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From Easy To Hard, A Half-Dozen (Or So) Snowshoeing Paths In CT

Peter Marteka
Contact ReporterNature's Path & Way To Go

‘Let it snow! Let it snow! Let it snow!’ is the mantra for winter enthusiasts who like to strap on a pair of snowshoes and explore the great outdoors in the dead of winter — no matter the depth of the white stuff.

Chris Collibee, new communications director for the state Department of Energy and Environmental Protection, is an avid snowshoer who puts more than 50 miles on his snowshoes each winter exploring trails in Connecticut, Massachusetts, the Adirondacks and Maine. Like many others, Collibee is out in his snowshoes from the first big snow to the spring thaw.

So there’s no reason to let the first big snow or the official arrival of winter on Dec. 21 deter you from exploring the outdoors. All it takes is a pair of snowshoes to seek out these paths:

Paths along old railroad beds turned recreational trails, abandoned golf courses or natural areas along the Connecticut River are great places for beginners or those who like an easy romp in the snow.

The southern portion of the Air Line Trail runs from East Hampton to Willimantic. The level trail has views from the top of viaducts, crosses iron trestles and passes through vast marshes. The trail can be accessed along Main Street or Smith Street in East Hampton, Route 149 in Colchester and Route 66 near the Columbia line in Willimantic.

Collibee said Glastonbury’s Riverfront Park on Welles Street has “great, easy trails all through this park.” He noted hiking along the Connecticut River is “a special treat” in winter especially when it is frozen or ice floes pass by. Other places to explore directly on the river include Haddam Meadows State Park on Route 154 in Haddam or the trails surrounding Gillette Castle State Park in East Haddam.

Pistol Creek, 600 Spruce Brook Road in Berlin, is an abandoned golf course-turned-town park. It offers several miles of trails across former fairways, bunkers, cart paths and greens with tremendous views of the surrounding hills.

For those seeking a moderate experience:

Timberlin Park in Berlin off Route 364 takes visitors to the top of Short Mountain, a 520-foot-high knob of traprock ridge that rises along the Southington/Berlin border in the shadow of Ragged Mountain. The 1.5-mile-long Amelia Green trail, marked by green diamonds on trees, passes along the banks of the pond, across ravines and under huge hemlocks before connecting with a 1.5-mile portion of the Connecticut Forest & Park Association's blue-blazed Metacomet Trail.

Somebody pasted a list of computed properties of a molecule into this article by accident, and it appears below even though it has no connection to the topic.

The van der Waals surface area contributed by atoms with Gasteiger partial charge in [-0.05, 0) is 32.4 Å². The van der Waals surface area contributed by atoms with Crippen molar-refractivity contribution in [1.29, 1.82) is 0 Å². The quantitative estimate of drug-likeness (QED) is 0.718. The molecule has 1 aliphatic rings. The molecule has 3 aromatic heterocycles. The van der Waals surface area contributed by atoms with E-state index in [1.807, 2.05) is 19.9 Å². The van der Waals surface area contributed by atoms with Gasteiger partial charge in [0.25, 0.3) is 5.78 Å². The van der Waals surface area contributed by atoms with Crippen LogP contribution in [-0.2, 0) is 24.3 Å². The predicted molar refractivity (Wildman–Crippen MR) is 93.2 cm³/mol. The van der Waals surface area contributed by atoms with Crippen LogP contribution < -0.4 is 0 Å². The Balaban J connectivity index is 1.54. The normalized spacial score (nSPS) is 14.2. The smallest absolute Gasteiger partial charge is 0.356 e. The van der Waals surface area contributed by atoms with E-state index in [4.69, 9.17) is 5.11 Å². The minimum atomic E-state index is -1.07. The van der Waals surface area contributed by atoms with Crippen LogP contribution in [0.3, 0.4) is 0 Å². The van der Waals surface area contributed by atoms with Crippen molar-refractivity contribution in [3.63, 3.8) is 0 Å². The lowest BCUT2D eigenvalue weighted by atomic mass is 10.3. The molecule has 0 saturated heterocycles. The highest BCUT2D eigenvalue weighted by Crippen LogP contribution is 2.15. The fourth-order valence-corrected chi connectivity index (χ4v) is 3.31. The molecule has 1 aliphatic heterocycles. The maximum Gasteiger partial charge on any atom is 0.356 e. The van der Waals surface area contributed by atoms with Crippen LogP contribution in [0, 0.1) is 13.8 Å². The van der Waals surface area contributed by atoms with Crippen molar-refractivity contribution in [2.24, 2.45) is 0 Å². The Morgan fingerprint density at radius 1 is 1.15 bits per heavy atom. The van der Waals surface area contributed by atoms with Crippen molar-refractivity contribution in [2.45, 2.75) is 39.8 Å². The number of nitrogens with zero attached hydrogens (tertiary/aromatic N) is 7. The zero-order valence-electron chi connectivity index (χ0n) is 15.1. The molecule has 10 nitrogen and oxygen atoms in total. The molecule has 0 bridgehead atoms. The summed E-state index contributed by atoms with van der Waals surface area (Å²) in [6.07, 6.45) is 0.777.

Mary Edwards Mountain, Mountain Road in Granby: Those visiting this 200-acre mountain will definitely feel like they're up north. Whether walking through the field along Mountain and Donahue roads to a huge maple or taking a short trip to Mary's Rock with its sweeping views of the Connecticut River Valley, Springfield and the Mount Tom range, the views are tremendous.

Collibee recommends Case Mountain in Manchester for the moderate experience with plenty of well-marked trails and a scenic overlook of Hartford.

“This park remains popular in the winter time so you are sure to see plenty of other snowshoers out and about,” he said.

Another moderate hike Collibee recommends is the Heublein Tower along the Metacomet Trail from the West Hartford MDC Reservoir. He notes its a nice long approach to the tower, but, “one that provides a nice warm up along the reservoir before heading up steeper terrain.”

For those experienced snowshoers looking for a “hard” adventure, Collibee recommends Bear Mountain in Salisbury along the Undermountain Trail and Appalachian Trail.

“This is arguably one of the most difficult snowshoeing trips in the state, and one for experienced snowshoers in good shape,” he said.

Collibee said for those who aren’t fans of crowds while hiking and are looking for some quiet time, “there are few better places than the trail in winter.”

“Outdoor exercise and fresh air are good for the heart and mind,” Collibee said. “Just because winter has set in, there is no reason why folks shouldn't continue to go outside. No leaves on the trees means you can see and hear things you don't ordinarily see in the summer.”

Tips from Collibee:

Hike with a partner when possible and make sure others know where you are going, what trail and when you expect to be back.

Dress properly: Layering. As you warm up, you can drop layers. No cotton. Far too many people snowshoe and hike in the winter wearing jeans. This is a no-no in the summertime and only made worse when hiking through snow in the winter.

Carry a trail map. Don't rely on your cellphone GPS to help navigate you.

Carry plenty of water and snacks. You are going to burn calories carrying extra equipment (including extra weight from snowshoes) — stay hydrated and fed.

In addition to snowshoes, bring hiking poles with baskets. This will help on the up and downhill.

Don't overdo it. Your first goal is to return home safely, not conquer whatever summit or destination is your aim.

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